By Paul Post
Warren County officials are counting heavily on Lake George winter attractions to boost declining sales tax revenue caused by ongoing national economic woes.
Such income was running 10 percent ahead of last year’s numbers, but declined to 2.9 percent by the end of the third quarter. At the same time, inflation has forced up spending across the board, from higher salaries and retirement costs to rising fuel and utility expense.
“It’s not sustainable,” county Budget Officer and Stony Creek Supervisor Frank Thomas said. “I think the economy is slowing. Interest rates are way up. People don’t have as much money as they would like.”
About $5 million in funding requests for things such as paving projects and new vehicles were denied in the tentative $192 million, 2024 budget unveiled on November 3.
Thomas, board of Supervisors Chairman Kevin Geraghty of Warrenburgh and new county Tourism Director Heather Bagshaw discussed such issues during a “State of the County” event held at the Park Theater in downtown Glens Falls with several dozen business and local government officials on hand.
The highly-popular Ice Castles at Charles R. Wood Park in Lake George has been redesigned for a different type of experience called Winter Realm this year. Plans call for a large glycol-cooled skating rink surrounded by colorful light installations, a Polar Pub ice bar and a variety of beautifully designed ice sculptures.
More than 60,000 people visited Ice Castles during its inaugural presence in 2022.
And on Dec. 8, Fort William Henry will unveil a large new Winter’s Dream multi-sensory attraction designed by Montreal-based Moment Factory, which is expected to draw even larger crowds throughout the winter months. The county allocated $3 million in occupancy tax money for the project, which is scheduled to have a five-year run in Lake George.
Moment Factory has done more than 525 shows around the world featuring a blend of advanced lighting, video, architecture, music and special effects that transform venues and events. Clients have included the likes of Sony, Microsoft, Toyota, Royal Caribbean Cruise Lines, the NFL and pop star Madonna.
Bagshaw took over as tourism director about six months ago. For the past 10 years she held a similar position in her native Greene County, home to Hunter Mountain and Windham ski resorts.
She outlined several steps her office is working on to bring more visitors to Warren County throughout the year.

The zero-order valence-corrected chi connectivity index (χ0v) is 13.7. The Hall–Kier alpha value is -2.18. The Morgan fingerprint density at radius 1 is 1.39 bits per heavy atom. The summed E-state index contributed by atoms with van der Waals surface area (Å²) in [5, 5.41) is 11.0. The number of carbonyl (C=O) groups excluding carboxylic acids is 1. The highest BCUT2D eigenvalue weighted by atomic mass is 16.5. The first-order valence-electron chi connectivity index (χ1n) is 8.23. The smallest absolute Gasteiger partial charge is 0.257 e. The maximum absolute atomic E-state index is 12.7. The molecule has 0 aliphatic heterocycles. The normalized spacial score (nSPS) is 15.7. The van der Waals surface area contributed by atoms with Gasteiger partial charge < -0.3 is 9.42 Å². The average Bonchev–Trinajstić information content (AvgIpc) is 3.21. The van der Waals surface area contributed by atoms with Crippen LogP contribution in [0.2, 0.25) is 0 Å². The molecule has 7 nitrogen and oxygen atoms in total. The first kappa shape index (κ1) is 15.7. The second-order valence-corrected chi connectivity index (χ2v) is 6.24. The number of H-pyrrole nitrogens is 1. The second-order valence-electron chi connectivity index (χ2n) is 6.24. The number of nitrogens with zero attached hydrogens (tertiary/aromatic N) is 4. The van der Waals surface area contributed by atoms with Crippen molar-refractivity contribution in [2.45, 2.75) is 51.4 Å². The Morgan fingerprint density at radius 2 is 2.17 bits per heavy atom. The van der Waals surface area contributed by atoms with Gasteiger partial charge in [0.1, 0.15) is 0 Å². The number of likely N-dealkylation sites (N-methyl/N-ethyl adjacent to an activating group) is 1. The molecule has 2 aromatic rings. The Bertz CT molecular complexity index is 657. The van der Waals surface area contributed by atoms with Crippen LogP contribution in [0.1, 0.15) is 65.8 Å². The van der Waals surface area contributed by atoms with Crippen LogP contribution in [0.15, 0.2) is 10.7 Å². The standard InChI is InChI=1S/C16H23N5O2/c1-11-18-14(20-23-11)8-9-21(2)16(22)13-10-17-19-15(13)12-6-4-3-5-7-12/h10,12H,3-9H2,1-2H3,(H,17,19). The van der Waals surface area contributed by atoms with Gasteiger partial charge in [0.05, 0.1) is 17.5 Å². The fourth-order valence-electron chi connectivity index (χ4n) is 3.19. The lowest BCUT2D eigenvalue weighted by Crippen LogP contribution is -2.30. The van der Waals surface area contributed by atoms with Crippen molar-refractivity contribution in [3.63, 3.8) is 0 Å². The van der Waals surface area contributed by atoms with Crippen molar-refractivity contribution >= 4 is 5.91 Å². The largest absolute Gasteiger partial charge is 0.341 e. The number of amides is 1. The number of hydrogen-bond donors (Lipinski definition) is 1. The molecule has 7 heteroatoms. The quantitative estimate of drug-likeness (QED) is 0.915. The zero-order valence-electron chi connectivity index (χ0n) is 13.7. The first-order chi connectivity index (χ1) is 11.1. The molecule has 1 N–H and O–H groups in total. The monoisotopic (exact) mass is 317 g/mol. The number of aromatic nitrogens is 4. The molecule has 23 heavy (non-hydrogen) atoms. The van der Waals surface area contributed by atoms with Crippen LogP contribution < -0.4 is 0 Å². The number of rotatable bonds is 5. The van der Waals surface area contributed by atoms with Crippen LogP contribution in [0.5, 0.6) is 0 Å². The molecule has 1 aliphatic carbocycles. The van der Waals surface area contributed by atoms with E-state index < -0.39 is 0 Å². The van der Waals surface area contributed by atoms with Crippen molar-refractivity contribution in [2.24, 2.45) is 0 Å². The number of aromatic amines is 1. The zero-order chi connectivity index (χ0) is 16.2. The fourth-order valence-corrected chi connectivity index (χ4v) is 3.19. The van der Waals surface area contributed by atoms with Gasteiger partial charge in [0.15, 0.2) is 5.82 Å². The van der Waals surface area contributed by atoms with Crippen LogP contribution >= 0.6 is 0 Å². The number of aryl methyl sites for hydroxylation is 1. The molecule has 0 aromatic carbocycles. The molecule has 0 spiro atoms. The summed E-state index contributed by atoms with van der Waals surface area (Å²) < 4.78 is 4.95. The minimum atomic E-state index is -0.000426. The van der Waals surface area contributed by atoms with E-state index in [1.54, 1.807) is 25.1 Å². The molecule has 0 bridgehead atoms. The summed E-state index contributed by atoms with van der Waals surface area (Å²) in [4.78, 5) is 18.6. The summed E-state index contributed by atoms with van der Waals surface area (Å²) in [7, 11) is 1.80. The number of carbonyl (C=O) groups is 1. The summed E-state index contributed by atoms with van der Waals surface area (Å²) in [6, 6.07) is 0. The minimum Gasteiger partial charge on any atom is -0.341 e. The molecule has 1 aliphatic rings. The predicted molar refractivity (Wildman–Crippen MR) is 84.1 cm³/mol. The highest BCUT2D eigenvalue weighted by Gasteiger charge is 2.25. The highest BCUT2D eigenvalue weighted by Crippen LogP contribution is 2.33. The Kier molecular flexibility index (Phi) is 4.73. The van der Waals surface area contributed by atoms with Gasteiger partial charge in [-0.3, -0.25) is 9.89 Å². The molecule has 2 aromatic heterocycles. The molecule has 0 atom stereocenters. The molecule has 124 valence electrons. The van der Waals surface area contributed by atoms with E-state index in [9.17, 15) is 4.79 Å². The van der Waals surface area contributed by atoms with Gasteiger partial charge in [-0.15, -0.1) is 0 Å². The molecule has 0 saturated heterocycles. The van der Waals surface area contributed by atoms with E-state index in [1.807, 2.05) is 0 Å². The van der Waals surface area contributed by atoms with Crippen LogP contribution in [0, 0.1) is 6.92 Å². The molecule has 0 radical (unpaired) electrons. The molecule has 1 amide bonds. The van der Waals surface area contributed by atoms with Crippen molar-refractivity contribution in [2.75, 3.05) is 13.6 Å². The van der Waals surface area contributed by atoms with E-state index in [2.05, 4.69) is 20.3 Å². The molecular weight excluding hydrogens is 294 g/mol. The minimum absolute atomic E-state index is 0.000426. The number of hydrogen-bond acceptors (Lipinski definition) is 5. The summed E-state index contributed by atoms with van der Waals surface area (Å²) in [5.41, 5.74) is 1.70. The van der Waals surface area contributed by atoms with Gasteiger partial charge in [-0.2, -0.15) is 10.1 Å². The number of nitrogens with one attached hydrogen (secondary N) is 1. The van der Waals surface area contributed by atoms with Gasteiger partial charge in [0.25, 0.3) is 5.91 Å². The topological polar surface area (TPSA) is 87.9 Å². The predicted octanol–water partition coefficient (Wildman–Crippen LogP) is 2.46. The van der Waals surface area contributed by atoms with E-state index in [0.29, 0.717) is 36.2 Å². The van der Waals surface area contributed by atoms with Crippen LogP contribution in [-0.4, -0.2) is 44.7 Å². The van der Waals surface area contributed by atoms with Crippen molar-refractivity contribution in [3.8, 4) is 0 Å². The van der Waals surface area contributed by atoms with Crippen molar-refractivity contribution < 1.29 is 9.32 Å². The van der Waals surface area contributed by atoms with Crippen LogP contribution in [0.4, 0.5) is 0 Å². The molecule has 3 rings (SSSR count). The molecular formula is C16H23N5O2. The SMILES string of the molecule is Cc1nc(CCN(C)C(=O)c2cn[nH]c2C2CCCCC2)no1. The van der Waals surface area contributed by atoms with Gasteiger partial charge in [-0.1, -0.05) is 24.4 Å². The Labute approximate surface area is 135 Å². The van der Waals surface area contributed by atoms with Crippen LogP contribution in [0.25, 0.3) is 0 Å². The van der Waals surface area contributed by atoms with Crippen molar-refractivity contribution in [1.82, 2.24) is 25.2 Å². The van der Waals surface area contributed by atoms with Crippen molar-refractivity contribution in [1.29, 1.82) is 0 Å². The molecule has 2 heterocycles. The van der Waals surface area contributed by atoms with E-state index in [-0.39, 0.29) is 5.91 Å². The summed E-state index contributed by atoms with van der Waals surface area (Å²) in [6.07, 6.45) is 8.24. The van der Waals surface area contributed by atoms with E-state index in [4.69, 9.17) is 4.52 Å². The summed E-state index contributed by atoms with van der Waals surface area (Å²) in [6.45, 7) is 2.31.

A top New York state-based design companyhas been hired to produce and bring back an an annual travel guide for distribution to travel centers throughout upstate New York, New England, Pennsylvania and New Jersey.
Also, plans call for launching a newly designed website next spring with more detailed information that will prompt people to look for various recreation and dining experiences the area has to offer.
In addition, Bagshaw believes there’s significant untapped potential for marketing the entire Lake George region internationally. “They’re here already,” she said. “You hear different languages and accents from different countries. I think we can do a lot more.”
But she also stressed the need for improved business-to-business connections. For example, Lake George visitors should be made aware of upcoming Glens Falls holiday events and vice versa, and front desk personnel at area hotels should know what’s scheduled so they can direct people to events and places to eat.
“We have great opportunities this winter,” Bagshaw said. “We have fabulous attractions. The goal is to get everybody to move around. The only way to do that is through partnerships and communication.”
Bagshaw said the Tourism Department is also conducting an economic development study, which could lead to funding opportunities for much-needed projects that can promote growth and job creation.
Gore Mountain, for example, is one of the state’s busiest ski centers, but there isn’t a major hotel in North Creek in large part because of water and sewer service limitations. Securing funding for such infrastructure would encourage a lodging company to invest in the community, which might attract other small businesses, stimulate the local economy and create jobs for area residents.
“It’s not just tourism, you’ve got to look at it from a growth perspective,” Bagshaw said.
On another front, officials discussed pros and cons of short-term rental properties, which generate occupancy tax, another important form of revenue for the county. Occupancy tax money is primarily used to support tourism-related events and activities.
But many hotel and motel owners don’t like short-term rentals because of the competition it presents.
Geraghty said Warrensburg has a local law regulating short-term rentals that is effective because it’s enforced. Sites must undergo a county inspection before welcoming guests.”To me it’s all about safety,” he said.
Bagshaw said she’d like to see a place on the website where all short-term rental properties are listed, and allows them to book stays as well.
Like sales tax, occupancy tax revenue fell off considerably during the third quarter as well, which Thomas also attributed to overall economic conditions.
However, he said county wide assessed valuation is up 5 percent this year, a reflection of business and residential development, helping keep the tax rate down. Of the $192 million tentative budget, approximately $49.8 million will come
from property taxes, an increase of $1.2 million (2.5 percent).
Among the major costs contributing to increased spending are salaries and retirement costs, which are going up $1.2 million and $1.6 million, respectively.
Like many area businesses, Geraghty said the county is experiencing staffing shortages, especially in the Public Works Department, which has 16 vacancies. There’s also a need for more corrections personnel at the county jail, he said.